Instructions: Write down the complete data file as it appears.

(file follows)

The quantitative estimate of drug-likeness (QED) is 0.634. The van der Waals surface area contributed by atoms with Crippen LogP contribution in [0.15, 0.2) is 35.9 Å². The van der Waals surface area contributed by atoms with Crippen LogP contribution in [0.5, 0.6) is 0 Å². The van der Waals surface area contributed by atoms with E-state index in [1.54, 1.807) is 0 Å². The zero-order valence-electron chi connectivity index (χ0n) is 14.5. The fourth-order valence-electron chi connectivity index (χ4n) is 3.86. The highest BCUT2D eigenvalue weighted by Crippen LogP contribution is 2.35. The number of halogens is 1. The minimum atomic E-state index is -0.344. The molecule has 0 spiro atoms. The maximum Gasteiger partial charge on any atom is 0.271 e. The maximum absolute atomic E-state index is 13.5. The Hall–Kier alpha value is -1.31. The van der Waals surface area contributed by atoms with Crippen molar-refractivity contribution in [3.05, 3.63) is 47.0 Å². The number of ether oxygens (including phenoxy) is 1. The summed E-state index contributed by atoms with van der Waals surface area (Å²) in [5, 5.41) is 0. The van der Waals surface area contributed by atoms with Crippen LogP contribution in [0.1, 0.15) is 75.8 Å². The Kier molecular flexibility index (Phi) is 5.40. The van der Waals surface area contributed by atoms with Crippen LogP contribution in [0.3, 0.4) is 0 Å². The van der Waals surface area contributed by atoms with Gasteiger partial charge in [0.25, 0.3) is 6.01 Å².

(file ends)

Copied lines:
The quantitative estimate of drug-likeness (QED) is 0.634. The van der Waals surface area contributed by atoms with Crippen LogP contribution in [0.15, 0.2) is 35.9 Å². The van der Waals surface area contributed by atoms with Crippen LogP contribution in [0.5, 0.6) is 0 Å². The van der Waals surface area contributed by atoms with E-state index in [1.54, 1.807) is 0 Å². The zero-order valence-electron chi connectivity index (χ0n) is 14.5. The fourth-order valence-electron chi connectivity index (χ4n) is 3.86. The highest BCUT2D eigenvalue weighted by Crippen LogP contribution is 2.35. The number of halogens is 1. The minimum atomic E-state index is -0.344. The molecule has 0 spiro atoms. The maximum Gasteiger partial charge on any atom is 0.271 e. The maximum absolute atomic E-state index is 13.5. The Hall–Kier alpha value is -1.31. The van der Waals surface area contributed by atoms with Crippen molar-refractivity contribution in [3.05, 3.63) is 47.0 Å². The number of ether oxygens (including phenoxy) is 1. The summed E-state index contributed by atoms with van der Waals surface area (Å²) in [5, 5.41) is 0. The van der Waals surface area contributed by atoms with Crippen LogP contribution in [0.1, 0.15) is 75.8 Å². The Kier molecular flexibility index (Phi) is 5.40. The van der Waals surface area contributed by atoms with Crippen LogP contribution in [0.3, 0.4) is 0 Å². The van der Waals surface area contributed by atoms with Gasteiger partial charge in [0.25, 0.3) is 6.01 Å².